The question: what weapon do you use to oppose mass murder?
- Armed resistance.
- World opinion.
- A very large Nazi flag.
If you chose the last option, you are on the same page as John Rabe, also known as 'The Good German of Nanjing'. The bald, bespectacled businessman used his Party membership – and a very large flag, every pfennig he could scrape together, and the last ounce of his courage – to save an estimated quarter-million of his fellow humans from certain destruction. This is his story.
The Rape of Nanjing
The 'Rape of Nanjing' – in Japanese history books, 'The Nanjing Incident' – was not well known until the mid-1990s, when Iris Chang published her seminal study, The Rape of Nanking. Japanese historians dispute Chang's figure of 300,000 slaughtered. War crimes officials at the end of World War II placed the figure at 190,000, and executed four Japanese soldiers for their part in the massacre. That the massacre took place is indisputable: in spite of the fact that Japanese forces confiscated and destroyed some of the films made, some - please be warned, quite disturbing - photographic evidence remains, some of it no doubt taken by the invaders as documentation and for souvenirs.
The facts: in September, 1937, the Imperial Japanese Army, bent on the conquest of China, succeeded in ousting the Guomindang government from its capital of Nanjing. The mayor and city officials fled. Left alone in this city, whose population had swelled to a million with refugees fleeing the Japanese, were fewer than two dozen Westerners, business people and missionaries. Under the leadership of Siemens executive John Rabe, these foreigners organised a safety zone into which Chinese civilians streamed, as outside, the Japanese army systematically raped women and murdered Chinese soldiers and civilians using machine guns, bayonets, and swords. Rabe's membership in the Nazi Party was put to good use, as he flew the flag of Japan's German ally over the compound in which men, women, and children huddled to escape the massacre.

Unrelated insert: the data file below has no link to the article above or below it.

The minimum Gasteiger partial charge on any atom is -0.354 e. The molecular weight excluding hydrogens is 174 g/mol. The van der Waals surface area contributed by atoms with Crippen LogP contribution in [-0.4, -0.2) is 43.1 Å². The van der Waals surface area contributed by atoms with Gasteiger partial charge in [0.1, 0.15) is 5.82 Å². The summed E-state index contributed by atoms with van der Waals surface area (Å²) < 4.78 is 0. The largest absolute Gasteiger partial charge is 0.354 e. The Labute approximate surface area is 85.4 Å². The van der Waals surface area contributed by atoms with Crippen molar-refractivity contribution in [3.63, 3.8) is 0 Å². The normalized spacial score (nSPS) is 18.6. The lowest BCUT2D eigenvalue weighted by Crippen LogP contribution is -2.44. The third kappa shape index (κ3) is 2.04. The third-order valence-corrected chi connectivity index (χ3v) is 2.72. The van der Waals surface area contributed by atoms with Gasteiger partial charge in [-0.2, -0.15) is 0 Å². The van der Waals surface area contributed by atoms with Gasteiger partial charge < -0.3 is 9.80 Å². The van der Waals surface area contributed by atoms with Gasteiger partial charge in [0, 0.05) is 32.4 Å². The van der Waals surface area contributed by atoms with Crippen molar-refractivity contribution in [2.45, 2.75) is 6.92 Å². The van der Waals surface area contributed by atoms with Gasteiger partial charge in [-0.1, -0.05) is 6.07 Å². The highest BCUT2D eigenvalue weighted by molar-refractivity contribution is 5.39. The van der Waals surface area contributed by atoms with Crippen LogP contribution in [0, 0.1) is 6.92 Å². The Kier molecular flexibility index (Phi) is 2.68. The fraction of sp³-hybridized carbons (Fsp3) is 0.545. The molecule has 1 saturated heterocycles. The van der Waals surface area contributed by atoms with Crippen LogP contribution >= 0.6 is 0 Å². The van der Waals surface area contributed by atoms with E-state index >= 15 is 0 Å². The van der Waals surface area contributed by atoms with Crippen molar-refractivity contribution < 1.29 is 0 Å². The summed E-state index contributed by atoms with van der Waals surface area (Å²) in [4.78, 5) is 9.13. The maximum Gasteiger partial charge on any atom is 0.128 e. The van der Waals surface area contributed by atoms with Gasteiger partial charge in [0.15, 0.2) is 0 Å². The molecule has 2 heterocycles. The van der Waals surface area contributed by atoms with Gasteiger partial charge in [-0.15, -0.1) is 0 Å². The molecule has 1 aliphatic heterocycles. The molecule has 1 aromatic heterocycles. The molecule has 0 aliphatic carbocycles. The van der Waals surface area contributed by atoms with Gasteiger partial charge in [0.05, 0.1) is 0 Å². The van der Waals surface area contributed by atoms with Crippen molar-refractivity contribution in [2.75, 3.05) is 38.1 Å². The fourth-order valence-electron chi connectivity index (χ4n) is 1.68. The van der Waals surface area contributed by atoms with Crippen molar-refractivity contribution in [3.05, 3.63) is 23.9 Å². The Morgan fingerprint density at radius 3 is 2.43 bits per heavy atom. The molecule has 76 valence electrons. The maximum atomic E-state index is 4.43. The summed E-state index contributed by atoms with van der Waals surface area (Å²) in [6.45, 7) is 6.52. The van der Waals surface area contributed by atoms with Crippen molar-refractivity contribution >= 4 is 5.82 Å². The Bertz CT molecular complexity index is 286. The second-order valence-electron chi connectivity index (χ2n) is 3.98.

The systematic nature of the killing was open knowledge in Japan. The English-language newspaper, The Japan Advertiser, had this to say, on 7 December, 1937, quoting a Japanese paper, the Tokyo Nichi-Nichi Shinbun:
The winner of the competition between Sub-lieutenant Toshiaki Mukai and Sub-lieutenant Iwao Noda to see who would be the first to kill 100 Chinese with his Yamato sword has not been decided, the Nichi Nichi reports from the slopes of Purple Mountain, outside Nanking. Mukai has a score of 106 and his rival has dispatched 105 men, but the two contestants have found it impossible to determine which passed the 100 mark first. Instead of settling it with a discussion, they are going to extend the goal by 50. Mukai's blade was slightly damaged in the competition. He explained that this was the result of cutting a Chinese in half, helmet and all. The contest was 'fun', he declared, and he thought it a good thing that both men had gone over the 100 mark without knowing that the other had done so.
In recent times, these accounts have been questioned. There have been lawsuits from the families of the two officers involved, both of whom were executed after the war. The conclusion of courts and historians has been that the accounts are exaggerated on one point: these two Japanese officers, while they did indeed kill more than 100 men each with a sword, did not do so in battle. Most of their victims were unarmed Chinese prisoners, as one of them later admitted.
What Price Party Membership?
John Rabe (1882-1950), a Hamburg-born businessman employed by Siemens AG, had worked in China since 1910. When the Nazi Party took over in his homeland of Germany, Rabe became a Party member and the leader of the local chapter.